previous academic year. One such
programme which has shown a
positive change in enrolment is the
Association of Business Executives
(ABE) Business Management pro-
Ragoonath cited a competitive
pricing strate y and outstanding
student support services as some
of the factors that have buffered the
impact of the removal of Gate fund-
ing.He said while the number of stu-
dents enrolling at the institution has
subtly increased, the College has in-
dicated that there was an overall dip
in revenues owing to the measures
put in place to support the students
who are no longer Gate funded.
He pointed out that the institu-
tion has also streamlined some of
its services to lower its operating
In spite of some of the measures
put in place to assist students, the
Academic Director noted that a
fairly high number of students are
still unable to complete the pay-
ment of their fees by the end of the
Despite the challenges in the
industry, he recognises the fact
that people are always seeking to
improve their lives by investing in
their education, therefore there will
always be a need for CTS College to
provide recognised and accredited
According to Mr Ragoonath,
"Institutions can continue to exist
but they may have to change their
model to be pro itable. They may
have to make sacri ices and be
more strategic in terms of how they
He remains optimistic about the
future of the industry and educa-
tion in general.
Ann-Marina White, Executive Director, Sital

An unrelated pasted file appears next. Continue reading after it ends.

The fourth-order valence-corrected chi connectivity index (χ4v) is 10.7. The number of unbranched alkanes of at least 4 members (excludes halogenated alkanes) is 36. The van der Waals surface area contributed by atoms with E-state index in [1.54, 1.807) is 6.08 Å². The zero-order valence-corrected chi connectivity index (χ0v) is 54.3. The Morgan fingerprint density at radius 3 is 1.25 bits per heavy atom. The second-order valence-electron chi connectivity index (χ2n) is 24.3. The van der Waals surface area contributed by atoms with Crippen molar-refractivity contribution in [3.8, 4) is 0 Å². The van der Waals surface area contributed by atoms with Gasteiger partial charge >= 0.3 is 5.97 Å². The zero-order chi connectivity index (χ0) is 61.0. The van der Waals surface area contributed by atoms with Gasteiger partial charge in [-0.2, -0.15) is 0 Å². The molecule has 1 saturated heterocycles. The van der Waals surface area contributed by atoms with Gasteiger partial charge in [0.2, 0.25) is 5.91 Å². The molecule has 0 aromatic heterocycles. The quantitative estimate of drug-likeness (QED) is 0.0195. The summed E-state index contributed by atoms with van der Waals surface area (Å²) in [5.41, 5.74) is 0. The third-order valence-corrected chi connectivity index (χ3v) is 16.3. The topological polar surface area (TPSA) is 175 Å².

College in Tacarigua told Sunday Business
that changes to Gate have "impacted on the
"Our students have been very dependent on Gate
as we are based along the East-West corridor. There
has been a drop in terms of students who would
have applied for Gate funded programmes like the
diplomas, bachelors and masters degrees."
Sital College offers from certi icate right up to irst
degrees and post-graduate degrees as well as corpo-
She said what they have seen is an increase in the
number of persons applying for short courses that
are preparing people for speci ic jobs.
"I think people are looking at their budget as the
Gate funding would have been at the higher end and
more expensive. So people have actually begun to
get use to the idea to pay for their education and as
a result they were initially more put off by the more
expensive programs but they are coming in to do
the shorter programmes as the cost is lower."
She also said that they are providing good pay-
ment options for students.
"In this way they do not feel the pinch. We work
with students individual budget."
Based on this, she expects to see an increase in
students who will be pushing their MBA's and irst
She said for them education is more than a busi-
"I think we will continue to do well partly as we
will focus on high quality experiences for the stu-
dents. We are engaging education specialists in our
school, who have worked with universities both
locally and abroad. We have looked at ways to im-
prove our pass rates by training our lecturers."
MORE THAN A BUSINESS
--- Ravi Ragoonath, Academic Director of CTS College ---
Institutions can continue to exist but they may have to change
their model to be profitable. They may have to make sacrifices
and be more strategic in terms of how they operate.
Ann-Marina White, Executive Director, Sital College
Ravi Ragoonath, Academic Director of CTS College
Aruna Maharaj, Director,
Madam Maharaj School of Cosmetology
current events SB3